Copper oxide based nanostructures for improved solar cell efficiency

A. Bhaumik, MSU Graduate Student
A. Haque, MSU Graduate Student
P. Karnati, MSU Graduate Student
M. F.N. Taufique, MSU Graduate Student
R. Patel
Kartik Ghosh, Missouri State University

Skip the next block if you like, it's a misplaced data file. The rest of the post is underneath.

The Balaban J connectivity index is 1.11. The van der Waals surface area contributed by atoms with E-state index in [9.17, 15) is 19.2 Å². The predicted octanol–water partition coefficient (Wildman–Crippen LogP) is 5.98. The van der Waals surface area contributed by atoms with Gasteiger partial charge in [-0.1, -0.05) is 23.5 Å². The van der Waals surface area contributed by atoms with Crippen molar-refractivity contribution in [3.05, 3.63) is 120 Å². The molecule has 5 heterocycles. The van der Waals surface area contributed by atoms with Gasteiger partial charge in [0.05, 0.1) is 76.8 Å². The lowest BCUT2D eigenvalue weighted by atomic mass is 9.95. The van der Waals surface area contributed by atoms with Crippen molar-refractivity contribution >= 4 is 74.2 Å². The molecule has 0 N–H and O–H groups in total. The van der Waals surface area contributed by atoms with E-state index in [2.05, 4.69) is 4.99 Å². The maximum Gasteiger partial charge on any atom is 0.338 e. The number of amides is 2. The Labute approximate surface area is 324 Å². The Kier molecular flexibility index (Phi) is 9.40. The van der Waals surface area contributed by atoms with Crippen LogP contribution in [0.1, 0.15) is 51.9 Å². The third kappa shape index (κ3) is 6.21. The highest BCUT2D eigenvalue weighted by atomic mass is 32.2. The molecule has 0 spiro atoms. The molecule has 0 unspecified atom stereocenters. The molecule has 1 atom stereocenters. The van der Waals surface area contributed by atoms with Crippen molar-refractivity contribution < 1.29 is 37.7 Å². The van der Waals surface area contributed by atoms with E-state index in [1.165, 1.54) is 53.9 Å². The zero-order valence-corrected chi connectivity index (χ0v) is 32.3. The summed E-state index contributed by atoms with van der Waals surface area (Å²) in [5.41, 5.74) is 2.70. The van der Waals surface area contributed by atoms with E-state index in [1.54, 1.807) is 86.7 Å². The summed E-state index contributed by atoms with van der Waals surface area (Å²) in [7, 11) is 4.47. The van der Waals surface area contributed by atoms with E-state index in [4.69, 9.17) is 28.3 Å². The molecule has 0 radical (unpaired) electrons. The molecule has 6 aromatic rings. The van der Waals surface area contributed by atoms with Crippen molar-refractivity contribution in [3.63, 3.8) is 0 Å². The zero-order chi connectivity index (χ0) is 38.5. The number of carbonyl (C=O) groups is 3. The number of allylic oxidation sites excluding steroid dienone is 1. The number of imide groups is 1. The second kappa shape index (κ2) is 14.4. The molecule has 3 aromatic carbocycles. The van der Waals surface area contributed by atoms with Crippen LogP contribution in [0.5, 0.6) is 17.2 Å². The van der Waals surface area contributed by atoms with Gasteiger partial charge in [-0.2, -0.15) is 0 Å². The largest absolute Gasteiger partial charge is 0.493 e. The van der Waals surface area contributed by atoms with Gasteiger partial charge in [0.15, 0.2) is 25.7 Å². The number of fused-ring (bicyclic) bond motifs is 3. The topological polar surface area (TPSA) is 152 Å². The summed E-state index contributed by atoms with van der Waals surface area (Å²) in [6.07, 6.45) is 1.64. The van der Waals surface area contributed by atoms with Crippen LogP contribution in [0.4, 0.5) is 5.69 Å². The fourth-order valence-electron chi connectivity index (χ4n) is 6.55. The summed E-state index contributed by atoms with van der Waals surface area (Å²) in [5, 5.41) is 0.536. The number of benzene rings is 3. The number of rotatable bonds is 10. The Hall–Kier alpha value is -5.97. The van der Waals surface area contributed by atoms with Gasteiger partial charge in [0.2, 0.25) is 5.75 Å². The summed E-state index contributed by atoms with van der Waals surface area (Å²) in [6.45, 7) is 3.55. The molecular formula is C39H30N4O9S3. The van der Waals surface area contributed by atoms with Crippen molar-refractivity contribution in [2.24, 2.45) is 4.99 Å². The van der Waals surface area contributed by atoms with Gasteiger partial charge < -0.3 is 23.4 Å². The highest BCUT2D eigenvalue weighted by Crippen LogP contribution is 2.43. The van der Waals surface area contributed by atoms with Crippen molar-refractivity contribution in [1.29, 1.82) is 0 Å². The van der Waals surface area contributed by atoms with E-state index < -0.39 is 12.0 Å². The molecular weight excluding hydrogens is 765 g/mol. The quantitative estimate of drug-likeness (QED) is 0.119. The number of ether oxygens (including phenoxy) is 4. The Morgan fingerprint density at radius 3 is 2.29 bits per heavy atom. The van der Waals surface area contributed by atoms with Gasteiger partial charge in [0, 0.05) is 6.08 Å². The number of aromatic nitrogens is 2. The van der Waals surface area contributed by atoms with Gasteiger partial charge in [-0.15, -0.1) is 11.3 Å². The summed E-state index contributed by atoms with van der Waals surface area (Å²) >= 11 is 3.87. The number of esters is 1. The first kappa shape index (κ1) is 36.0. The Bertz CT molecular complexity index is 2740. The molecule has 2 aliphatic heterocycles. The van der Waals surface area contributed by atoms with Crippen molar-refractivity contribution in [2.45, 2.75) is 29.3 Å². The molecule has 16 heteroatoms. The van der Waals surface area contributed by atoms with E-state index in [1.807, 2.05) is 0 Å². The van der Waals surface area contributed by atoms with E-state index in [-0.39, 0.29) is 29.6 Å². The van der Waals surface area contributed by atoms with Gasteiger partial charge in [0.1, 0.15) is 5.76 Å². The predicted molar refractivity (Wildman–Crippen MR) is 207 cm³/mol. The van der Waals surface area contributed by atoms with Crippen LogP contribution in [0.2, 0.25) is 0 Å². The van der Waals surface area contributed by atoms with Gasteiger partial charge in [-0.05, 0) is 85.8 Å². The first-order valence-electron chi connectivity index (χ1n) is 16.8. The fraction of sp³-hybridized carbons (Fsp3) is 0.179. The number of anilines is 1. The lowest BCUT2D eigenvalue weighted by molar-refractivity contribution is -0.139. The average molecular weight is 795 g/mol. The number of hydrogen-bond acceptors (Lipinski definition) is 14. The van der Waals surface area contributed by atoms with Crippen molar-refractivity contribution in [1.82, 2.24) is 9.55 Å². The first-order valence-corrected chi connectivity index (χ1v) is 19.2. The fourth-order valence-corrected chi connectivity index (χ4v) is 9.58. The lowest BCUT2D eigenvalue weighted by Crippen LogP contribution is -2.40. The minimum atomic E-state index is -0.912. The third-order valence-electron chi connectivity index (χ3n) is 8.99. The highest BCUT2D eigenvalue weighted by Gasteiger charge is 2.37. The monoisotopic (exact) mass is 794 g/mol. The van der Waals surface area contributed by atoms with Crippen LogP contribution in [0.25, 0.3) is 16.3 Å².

Resurgence of copper oxide based thin film solar cells demands exclusive methods of integrating various layers with superior constituents for increased solar-electric conversion efficiency. Exceedingly optically active nanostructured phase mixture of copper oxides was synthesized by an energy efficient hydrothermal process. Comprehensive structural and optical studies of these nanostructured copper oxides reveal its efficacy as a unique solar cell material. Excellent solar cell characteristics have been observed when these nanopowders are integrated with ZnO/CuO based thin films. X-ray diffraction, Raman micro-scattering, scanning electron microscopy, energy dispersive X-ray spectroscopy, UV-vis spectroscopy, atomic force microscopy, and optoelectronic measurements were employed to characterize these unified electronic devices. Solar cell measurements indicate a considerable increase in short circuit current density (Jsc) and open circuit voltage (Voc) in the fabricated nanostructure powder-thin film hybrid solar cell devices. The solar cell efficiency of these nanopowder-thin film devices is found to be 2.88%. The physics behind this enrichment of solar cell properties has also been elucidated in the study. Exhaustive Raman spectroscopic and photoluminescence studies prove that multi-phonon scattering may play a major role for this enhancement. This integration of nanostructures with thin film solar cells can evolve to a new direction in photovoltaic technology.